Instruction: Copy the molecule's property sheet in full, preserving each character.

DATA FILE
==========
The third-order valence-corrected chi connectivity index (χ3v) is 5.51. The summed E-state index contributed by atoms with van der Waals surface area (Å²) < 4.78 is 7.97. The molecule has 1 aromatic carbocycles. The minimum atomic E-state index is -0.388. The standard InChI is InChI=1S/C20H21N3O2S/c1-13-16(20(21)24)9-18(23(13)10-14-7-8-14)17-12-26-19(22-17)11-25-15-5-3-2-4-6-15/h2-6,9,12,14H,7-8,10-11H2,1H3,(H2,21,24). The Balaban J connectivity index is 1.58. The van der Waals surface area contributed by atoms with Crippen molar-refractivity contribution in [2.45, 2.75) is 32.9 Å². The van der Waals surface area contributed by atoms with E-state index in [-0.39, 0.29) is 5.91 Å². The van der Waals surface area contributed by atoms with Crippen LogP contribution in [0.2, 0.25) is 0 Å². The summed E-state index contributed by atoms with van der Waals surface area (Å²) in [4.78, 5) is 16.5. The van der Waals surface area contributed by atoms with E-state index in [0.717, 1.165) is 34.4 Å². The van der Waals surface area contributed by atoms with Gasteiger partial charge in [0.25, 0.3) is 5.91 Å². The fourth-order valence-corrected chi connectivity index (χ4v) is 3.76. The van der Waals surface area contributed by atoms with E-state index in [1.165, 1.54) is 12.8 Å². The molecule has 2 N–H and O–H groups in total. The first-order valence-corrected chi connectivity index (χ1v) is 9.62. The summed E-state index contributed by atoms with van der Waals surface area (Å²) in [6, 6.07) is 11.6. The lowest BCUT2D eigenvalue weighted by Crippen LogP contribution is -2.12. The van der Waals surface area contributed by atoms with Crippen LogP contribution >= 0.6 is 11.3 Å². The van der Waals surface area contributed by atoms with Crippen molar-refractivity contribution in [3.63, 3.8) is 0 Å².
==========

The third-order valence-corrected chi connectivity index (χ3v) is 5.51. The summed E-state index contributed by atoms with van der Waals surface area (Å²) < 4.78 is 7.97. The molecule has 1 aromatic carbocycles. The minimum atomic E-state index is -0.388. The standard InChI is InChI=1S/C20H21N3O2S/c1-13-16(20(21)24)9-18(23(13)10-14-7-8-14)17-12-26-19(22-17)11-25-15-5-3-2-4-6-15/h2-6,9,12,14H,7-8,10-11H2,1H3,(H2,21,24). The Balaban J connectivity index is 1.58. The van der Waals surface area contributed by atoms with Crippen molar-refractivity contribution in [2.45, 2.75) is 32.9 Å². The van der Waals surface area contributed by atoms with E-state index in [-0.39, 0.29) is 5.91 Å². The van der Waals surface area contributed by atoms with Crippen LogP contribution in [0.2, 0.25) is 0 Å². The summed E-state index contributed by atoms with van der Waals surface area (Å²) in [4.78, 5) is 16.5. The van der Waals surface area contributed by atoms with E-state index in [0.717, 1.165) is 34.4 Å². The van der Waals surface area contributed by atoms with Gasteiger partial charge in [0.25, 0.3) is 5.91 Å². The fourth-order valence-corrected chi connectivity index (χ4v) is 3.76. The van der Waals surface area contributed by atoms with E-state index in [1.165, 1.54) is 12.8 Å². The molecule has 2 N–H and O–H groups in total. The first-order valence-corrected chi connectivity index (χ1v) is 9.62. The summed E-state index contributed by atoms with van der Waals surface area (Å²) in [6, 6.07) is 11.6. The lowest BCUT2D eigenvalue weighted by Crippen LogP contribution is -2.12. The van der Waals surface area contributed by atoms with Crippen LogP contribution >= 0.6 is 11.3 Å². The van der Waals surface area contributed by atoms with Crippen molar-refractivity contribution in [3.63, 3.8) is 0 Å².